Lumping both convicts and mentally ill together is exactly the kind of thing that spreads fear and stigmatization, say many in the local mental health community. Similar language can be found in a petition currently circulating, written by the group Together for a Safe Santa Cruz County, which reads, “Today, members of our community are rightly concerned about our public safety—including crime such as gun violence and theft, and social issues such as drug abuse, homelessness, and untreated mental-illness.”
“It’s very sad to me to see that the publicity in the papers tends to go towards those extreme few cases where someone hasn’t gotten help, and gets a weapon and ends up killing others, versus the thousands of others who don’t do that and don’t present any danger,” says Rama Khalsa, Santa Cruz County Interim Mental Health Director.
Says Leonard, “I’m a diagnosed schizophrenic. I am also bipolar, OCD and other things, PTSD. Anyway, the fact is that I’m a homeowner. I work two jobs. I’m not scary. I’m not violent, I’m not going to hurt anybody. Yet I’m exactly who would be treated with prejudice if someone was acting out of that kind of prejudice.”
In actuality, mental illness as a risk factor for violent crime is extremely low. “There is a slightly higher chance that a person with a severe mental illness will be more violent but it’s just like, half a percent or one percent more,” says Craig Metz, a local marriage and family therapist who formerly ran Wheelock Residential Care, a Watsonville-based mental health facility.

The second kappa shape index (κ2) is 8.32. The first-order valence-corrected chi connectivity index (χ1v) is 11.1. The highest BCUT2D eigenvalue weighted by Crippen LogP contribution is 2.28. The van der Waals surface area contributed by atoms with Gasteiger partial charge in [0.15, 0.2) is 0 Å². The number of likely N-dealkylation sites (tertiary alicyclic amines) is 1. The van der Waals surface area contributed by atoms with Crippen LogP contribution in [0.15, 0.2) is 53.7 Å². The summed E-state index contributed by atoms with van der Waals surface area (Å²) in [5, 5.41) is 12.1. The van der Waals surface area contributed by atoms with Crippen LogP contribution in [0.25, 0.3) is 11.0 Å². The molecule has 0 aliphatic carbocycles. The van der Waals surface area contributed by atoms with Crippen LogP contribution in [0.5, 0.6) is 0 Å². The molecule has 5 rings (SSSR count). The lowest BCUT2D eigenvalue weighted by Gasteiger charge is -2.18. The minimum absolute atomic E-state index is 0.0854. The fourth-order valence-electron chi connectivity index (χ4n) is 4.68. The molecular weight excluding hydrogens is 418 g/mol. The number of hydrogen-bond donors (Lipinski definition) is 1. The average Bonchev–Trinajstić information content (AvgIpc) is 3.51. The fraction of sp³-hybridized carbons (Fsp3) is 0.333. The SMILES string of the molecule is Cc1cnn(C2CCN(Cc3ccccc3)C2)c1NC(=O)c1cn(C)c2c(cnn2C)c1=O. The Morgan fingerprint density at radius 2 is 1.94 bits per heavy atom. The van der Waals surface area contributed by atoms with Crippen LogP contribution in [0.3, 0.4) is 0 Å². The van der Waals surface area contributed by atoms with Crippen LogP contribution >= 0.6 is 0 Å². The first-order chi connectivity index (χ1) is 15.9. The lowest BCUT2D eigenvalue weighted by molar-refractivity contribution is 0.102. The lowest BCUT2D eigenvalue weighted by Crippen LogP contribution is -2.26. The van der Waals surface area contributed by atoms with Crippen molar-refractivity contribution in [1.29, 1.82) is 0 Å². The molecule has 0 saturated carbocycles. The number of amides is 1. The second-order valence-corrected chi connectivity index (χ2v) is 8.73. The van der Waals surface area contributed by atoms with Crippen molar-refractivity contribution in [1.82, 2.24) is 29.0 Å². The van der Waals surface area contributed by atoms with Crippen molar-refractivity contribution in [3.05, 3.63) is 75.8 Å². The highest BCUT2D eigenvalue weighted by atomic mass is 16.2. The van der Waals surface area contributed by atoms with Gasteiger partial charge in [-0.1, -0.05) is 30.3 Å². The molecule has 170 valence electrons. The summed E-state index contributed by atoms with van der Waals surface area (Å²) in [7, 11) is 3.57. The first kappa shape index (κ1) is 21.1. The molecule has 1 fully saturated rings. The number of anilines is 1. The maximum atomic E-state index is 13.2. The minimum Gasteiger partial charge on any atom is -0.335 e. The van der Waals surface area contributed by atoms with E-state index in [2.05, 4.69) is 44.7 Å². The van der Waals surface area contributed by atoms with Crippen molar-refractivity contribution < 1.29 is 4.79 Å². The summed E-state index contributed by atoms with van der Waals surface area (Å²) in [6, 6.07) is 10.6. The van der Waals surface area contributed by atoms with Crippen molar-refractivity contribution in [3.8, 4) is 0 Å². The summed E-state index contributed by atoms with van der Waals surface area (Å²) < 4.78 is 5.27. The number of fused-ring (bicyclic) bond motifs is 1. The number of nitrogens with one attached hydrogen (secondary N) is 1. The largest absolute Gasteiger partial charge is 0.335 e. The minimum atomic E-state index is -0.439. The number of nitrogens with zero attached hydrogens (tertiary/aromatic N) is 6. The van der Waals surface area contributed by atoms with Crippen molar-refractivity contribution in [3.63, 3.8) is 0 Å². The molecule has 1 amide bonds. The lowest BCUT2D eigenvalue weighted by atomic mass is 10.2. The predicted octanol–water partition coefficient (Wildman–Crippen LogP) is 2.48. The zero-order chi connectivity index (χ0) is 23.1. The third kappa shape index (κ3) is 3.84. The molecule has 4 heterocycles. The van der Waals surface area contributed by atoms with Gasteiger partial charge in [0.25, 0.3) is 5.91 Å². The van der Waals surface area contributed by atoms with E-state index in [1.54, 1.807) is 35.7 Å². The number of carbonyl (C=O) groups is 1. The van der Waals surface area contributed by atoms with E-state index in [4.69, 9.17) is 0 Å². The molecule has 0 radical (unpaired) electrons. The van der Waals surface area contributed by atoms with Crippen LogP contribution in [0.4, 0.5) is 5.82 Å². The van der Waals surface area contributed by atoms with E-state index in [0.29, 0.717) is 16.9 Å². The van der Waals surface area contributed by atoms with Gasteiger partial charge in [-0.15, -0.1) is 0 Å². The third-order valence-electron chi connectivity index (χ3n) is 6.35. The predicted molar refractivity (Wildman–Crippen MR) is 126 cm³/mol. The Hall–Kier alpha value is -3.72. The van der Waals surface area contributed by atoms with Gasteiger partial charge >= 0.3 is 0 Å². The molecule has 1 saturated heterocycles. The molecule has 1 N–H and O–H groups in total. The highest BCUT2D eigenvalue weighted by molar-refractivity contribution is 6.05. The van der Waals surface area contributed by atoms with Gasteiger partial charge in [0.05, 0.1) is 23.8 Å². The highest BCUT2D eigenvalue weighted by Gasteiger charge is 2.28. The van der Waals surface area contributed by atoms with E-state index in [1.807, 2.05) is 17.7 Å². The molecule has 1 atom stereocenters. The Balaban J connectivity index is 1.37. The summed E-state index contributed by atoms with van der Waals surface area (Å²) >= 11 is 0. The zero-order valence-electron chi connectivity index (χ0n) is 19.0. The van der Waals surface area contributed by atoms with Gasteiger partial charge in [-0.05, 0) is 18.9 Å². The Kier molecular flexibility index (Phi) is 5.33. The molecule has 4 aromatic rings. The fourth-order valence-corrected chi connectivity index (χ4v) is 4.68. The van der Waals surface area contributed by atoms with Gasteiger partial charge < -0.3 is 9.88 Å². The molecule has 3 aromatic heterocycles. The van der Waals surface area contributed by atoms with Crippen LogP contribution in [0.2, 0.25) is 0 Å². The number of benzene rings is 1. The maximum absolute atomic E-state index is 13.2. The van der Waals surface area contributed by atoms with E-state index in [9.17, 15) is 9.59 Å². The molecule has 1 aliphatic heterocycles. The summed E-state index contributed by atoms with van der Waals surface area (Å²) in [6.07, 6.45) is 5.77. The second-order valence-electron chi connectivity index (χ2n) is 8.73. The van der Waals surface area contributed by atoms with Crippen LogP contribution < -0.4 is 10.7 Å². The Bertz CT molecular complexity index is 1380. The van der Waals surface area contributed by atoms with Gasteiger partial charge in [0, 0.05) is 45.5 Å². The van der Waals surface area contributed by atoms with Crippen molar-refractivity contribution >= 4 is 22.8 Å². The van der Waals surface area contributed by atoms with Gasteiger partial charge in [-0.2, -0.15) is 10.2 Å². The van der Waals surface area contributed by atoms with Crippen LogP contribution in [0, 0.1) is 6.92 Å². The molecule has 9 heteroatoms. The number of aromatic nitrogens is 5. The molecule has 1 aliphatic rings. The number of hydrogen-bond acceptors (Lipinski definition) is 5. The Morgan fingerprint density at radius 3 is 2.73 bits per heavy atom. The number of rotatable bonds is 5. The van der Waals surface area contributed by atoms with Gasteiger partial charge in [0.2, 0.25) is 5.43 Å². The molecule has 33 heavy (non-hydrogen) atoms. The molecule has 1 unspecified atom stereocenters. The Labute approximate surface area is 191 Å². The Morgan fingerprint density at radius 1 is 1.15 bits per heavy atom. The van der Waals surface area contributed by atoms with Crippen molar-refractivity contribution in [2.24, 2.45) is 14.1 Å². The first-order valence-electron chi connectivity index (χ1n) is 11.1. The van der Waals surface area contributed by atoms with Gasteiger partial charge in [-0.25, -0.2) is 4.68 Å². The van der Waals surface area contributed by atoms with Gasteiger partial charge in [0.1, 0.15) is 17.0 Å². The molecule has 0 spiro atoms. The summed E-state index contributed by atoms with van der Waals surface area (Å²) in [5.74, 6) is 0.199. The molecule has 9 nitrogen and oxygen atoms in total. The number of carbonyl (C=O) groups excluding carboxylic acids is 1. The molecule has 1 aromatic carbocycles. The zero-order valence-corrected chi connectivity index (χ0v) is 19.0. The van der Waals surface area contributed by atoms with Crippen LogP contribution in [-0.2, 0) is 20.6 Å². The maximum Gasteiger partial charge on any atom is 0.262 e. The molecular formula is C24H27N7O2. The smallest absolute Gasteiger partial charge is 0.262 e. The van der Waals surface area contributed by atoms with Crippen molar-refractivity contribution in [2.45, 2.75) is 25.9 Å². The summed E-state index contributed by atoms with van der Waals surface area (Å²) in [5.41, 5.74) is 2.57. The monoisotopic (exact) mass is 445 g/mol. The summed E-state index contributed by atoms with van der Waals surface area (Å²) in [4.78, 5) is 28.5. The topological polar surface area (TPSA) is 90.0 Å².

In those rare cases where mental illness does lead to violence, warning signs are often ignored. Though no known diagnosis of mental illness for Goulet has surfaced, his history of sex crimes prompted former U.S. Secretary of Defense Leon Panetta to lament that no one connected the dots of his troubled history. His warning at the memorial for officers Baker and Butler implored the community to be more aware of people who pose a risk for violent behavior, whether or not they have mental health issues: “At some point, somebody pays a price. These two officers on that Tuesday afternoon did not look the other way…and they paid the ultimate price.”